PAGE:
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May 21, 2001


The opinion of the court was delivered by: Sidney H. Stein, U.S. District Judge.


Plaintiff VoiceStream Wireless Corporation has moved for an injunction pursuant to Fed. R. Civ. P. 65, seeking to prevent defendant All U.S. Communications, Inc. from (a) inducing VoiceStream's dealers to breach their VoiceStream Dealer Agreements by selling VoiceStream telephones to All U.S. and (b) repackaging, pre-activating, or otherwise altering and reselling VoiceStream products. VoiceStream alleges that All U.S. is tortiously interfering with VoiceStream's contracts with its dealers and is also violating Sections 32(1) and 43 of the Lanham Act, 15 U.S.C. § 1051 et seq.

In order to justify a preliminary injunction, the moving party must demonstrate (a) that it will suffer irreparable harm in the absence of the requested relief, and (b) either that (i) it "is likely to succeed on the merits," or (ii) "there are `sufficiently serious questions going to the merits' and the `balance of hardships tips decidedly' its way." Hsu v. Roslyn Union Free Sch. Dist. No. 3, 85 F.3d 839, 853 (2d Cir. 1996) (quoting Resolution Trust Corp. v. Elman, 949 F.2d 624, 626 (2d Cir. 1991)); see also Warner-Lambert Co. v. Northside Dev. Corp., 86 F.3d 3, 6 (2d Cir. 1996).

Based upon the pleadings, the parties' submissions, and the arguments made at the hearing held on April 4, 2001, the requested preliminary injunction is hereby denied because VoiceStream has not shown that it is likely to succeed on the merits of either the tortious interference or Lanham Act claims. Moreover, VoiceStream has not demonstrated that it will be irreparably harmed in the absence of an injunction. Last, the balance of hardships favors All U.S., not VoiceStream.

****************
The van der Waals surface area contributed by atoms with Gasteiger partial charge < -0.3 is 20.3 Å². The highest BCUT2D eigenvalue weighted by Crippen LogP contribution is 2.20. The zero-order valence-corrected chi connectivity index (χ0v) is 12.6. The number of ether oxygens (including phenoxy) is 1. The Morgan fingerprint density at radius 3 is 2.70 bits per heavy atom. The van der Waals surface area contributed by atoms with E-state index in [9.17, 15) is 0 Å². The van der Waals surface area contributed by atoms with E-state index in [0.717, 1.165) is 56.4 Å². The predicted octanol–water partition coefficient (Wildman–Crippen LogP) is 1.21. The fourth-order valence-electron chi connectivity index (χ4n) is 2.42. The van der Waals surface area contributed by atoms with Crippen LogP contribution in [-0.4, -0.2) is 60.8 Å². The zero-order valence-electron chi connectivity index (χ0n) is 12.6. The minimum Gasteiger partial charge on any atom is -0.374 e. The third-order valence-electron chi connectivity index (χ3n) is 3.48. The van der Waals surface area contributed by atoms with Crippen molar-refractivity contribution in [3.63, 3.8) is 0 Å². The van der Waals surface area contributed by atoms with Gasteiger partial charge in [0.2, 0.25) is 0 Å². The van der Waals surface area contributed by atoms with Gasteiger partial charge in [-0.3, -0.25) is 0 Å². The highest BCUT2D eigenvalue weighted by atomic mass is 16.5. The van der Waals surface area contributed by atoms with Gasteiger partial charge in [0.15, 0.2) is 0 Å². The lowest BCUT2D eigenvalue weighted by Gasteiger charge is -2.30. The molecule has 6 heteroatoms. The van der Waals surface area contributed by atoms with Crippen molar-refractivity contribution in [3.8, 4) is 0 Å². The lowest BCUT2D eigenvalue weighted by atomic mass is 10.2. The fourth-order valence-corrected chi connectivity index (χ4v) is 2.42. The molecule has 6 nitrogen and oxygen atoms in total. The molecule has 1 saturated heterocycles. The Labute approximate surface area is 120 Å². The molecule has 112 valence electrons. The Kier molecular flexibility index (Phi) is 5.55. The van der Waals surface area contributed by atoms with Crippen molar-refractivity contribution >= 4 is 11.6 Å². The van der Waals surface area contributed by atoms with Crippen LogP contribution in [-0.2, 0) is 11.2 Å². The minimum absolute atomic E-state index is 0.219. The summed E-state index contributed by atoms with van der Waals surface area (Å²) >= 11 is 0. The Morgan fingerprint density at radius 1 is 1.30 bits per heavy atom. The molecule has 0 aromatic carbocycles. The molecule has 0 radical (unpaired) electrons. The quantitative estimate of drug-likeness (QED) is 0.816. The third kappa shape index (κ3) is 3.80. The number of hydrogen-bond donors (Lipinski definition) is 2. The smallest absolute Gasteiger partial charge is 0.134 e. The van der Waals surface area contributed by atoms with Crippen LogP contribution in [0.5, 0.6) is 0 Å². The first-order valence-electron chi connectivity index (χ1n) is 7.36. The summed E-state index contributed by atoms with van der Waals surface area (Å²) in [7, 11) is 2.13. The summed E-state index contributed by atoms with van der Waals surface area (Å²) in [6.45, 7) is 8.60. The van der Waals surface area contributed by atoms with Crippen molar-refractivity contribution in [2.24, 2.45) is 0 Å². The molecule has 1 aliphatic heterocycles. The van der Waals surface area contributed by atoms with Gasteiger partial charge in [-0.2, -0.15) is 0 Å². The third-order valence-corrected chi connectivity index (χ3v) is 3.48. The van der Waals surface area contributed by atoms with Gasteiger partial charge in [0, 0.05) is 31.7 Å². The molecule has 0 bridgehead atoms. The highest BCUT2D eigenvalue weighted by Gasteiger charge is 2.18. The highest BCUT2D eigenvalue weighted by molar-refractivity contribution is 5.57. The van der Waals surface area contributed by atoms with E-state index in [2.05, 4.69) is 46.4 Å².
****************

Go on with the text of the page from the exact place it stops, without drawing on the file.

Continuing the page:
VoiceStream, a provider of digital wireless communications, sells wireless telephones and air time to individual subscribers through a network of authorized dealers. In order to access VoiceStream's Global System for Mobile ("GSM") network, a customer must use a GSM telephone. A customer can purchase a GSM telephone from an authorized VoiceStream dealer along with a pre-paid, fixed amount of VoiceStream air time. The telephone must be activated by the customer prior to use. Upon activation, the customer has sixty days to use the pre-paid air time or the air time expires. If the customer fails to purchase additional air time within sixty days, VoiceStream discontinues the telephone's service. VoiceStream's dealer agreement prohibits its dealers from selling VoiceStream telephones to anyone other than individual subscribers or authorized subdealers, or activating telephones before they are sold to subscribers.

VoiceStream does not manufacture telephones itself, but rather obtains them from manufacturers. The telephones are co-branded, displaying the logos of both the telephone manufacturer and VoiceStream. VoiceStream sells the telephones in a box bearing the VoiceStream logo and information about the telephone. Inside the box, VoiceStream places additional material, including the VoiceStream "Customer Care" telephone number, VoiceStream warranty information, and a VoiceStream "Welcome Guide," that contains information about the telephone's operation, voice mail, and other features.